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(The New Yorker)   "These charges [against Snowden] send a clear message," the spokesman said. "In the United States, you can't spy on people"   (newyorker.com ) divider line
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2481 clicks; posted to Politics » on 23 Jun 2013 at 8:59 PM (3 years ago)   |   Favorite    |   share:  Share on Twitter share via Email Share on Facebook   more»



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2013-06-24 02:52:36 AM  

sendtodave: tbeatty: First, the U.S. doesn't classify any crimes as "political." It's just a felony. He violated numerous U.S. laws. Multiple federal felonies would be about the only classification.

Good point.  It's almost if HK law is better equipped to deal with political dissidents.


No, they have almost no rules or precedent regarding political dissidents and are not equipped at all to deal with dissidents.  It's the main reason why Snowden chose it.  The lack of law creates hurdles, appeals and delays.  The U.S. doesn't designate crimes as political but they certainly have rules and precedent for accepting or rejecting dissidents that enter the country.  If the tables were turned, the u.S. would have certainly held a Hong Kong national in custody until his dissident status could be reviewed and a ruling made on extradition.

The U.S. expected Hong Kong to comply with a request for the return of a U.S. citizen indicted in a U.S. federal court.  It's a major embarrassment that U.S. was unable to accomplish this and seriously degrades the U.S. image in the world.   Syria, Iran,and North Korea just had a "we got your back:" moment over this one person

You're lumping Hong Kong in with friggen Syria, Iran, and North Korea because it didn't do what the US wanted it to do?


Did you have a reading comprehension issue? Hong Kong isn't lumped in anywhere.  They aren't even relevant. You realize that Hong Kong would not have dismissed the U.S. request without receiving approval from Beijing right?  Russia and China standing against the U.S. regarding a U.S. citizen when the U.S. has been lobbying both countries to get tough on Syria, North Korea and Iran will undoubtedly bolster the confidence of those countries.  This not a novel idea (or even controversial) and has been widely reported.  Put another way, the U.S. will be much less confident in being able to line Russia and China up against Syria, North Korea and Iran after this.  Before Snowden-gate, the administration seemed confident that talks with Beijing and Moscow would yield action regarding those countries.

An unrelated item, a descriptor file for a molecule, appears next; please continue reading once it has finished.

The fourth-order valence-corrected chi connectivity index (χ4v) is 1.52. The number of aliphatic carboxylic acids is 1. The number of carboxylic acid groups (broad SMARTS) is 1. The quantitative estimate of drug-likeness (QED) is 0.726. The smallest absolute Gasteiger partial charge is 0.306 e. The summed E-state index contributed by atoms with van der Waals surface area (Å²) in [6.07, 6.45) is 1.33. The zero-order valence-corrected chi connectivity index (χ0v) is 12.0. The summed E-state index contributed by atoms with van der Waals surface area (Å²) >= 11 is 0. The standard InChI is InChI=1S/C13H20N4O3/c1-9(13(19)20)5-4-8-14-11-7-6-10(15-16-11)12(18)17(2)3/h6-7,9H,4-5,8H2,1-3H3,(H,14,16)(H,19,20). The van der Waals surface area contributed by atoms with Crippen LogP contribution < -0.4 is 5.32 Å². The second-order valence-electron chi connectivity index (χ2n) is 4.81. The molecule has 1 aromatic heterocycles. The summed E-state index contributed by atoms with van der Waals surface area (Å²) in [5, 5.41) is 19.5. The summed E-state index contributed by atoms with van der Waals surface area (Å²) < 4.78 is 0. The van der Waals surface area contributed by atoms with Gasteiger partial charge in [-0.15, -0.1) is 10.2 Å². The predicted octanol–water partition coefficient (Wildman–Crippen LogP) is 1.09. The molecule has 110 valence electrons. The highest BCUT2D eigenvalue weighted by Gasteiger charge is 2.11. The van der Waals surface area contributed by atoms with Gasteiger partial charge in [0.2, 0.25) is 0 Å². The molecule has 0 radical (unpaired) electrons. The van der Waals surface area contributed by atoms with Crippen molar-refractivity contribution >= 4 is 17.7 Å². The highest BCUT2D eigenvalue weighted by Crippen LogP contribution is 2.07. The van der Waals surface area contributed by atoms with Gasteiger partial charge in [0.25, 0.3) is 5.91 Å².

After Snowden-gate (or during if you prefer), it's clear that Moscow and Beijing do not fear actions the U.S. might take and are not trying to gain goodwill from the U.S. by taking actions the U.S. wants even if those actions don't really cost them anything.  Strategically, it's a huge boost to those countries (Iran, Syria, North Korea) as they were probably worried about being sold out by their biggest supporters.  That fear is now reduced considerably.  The U.S. is certainly resetting expectations of cooperation with Beijing and Moscow regarding Syria, North Korea and Iran.  If Obama thought he had enough cards to play to get anti-Syrian measures through the Security Council and past Russia, that's now gone.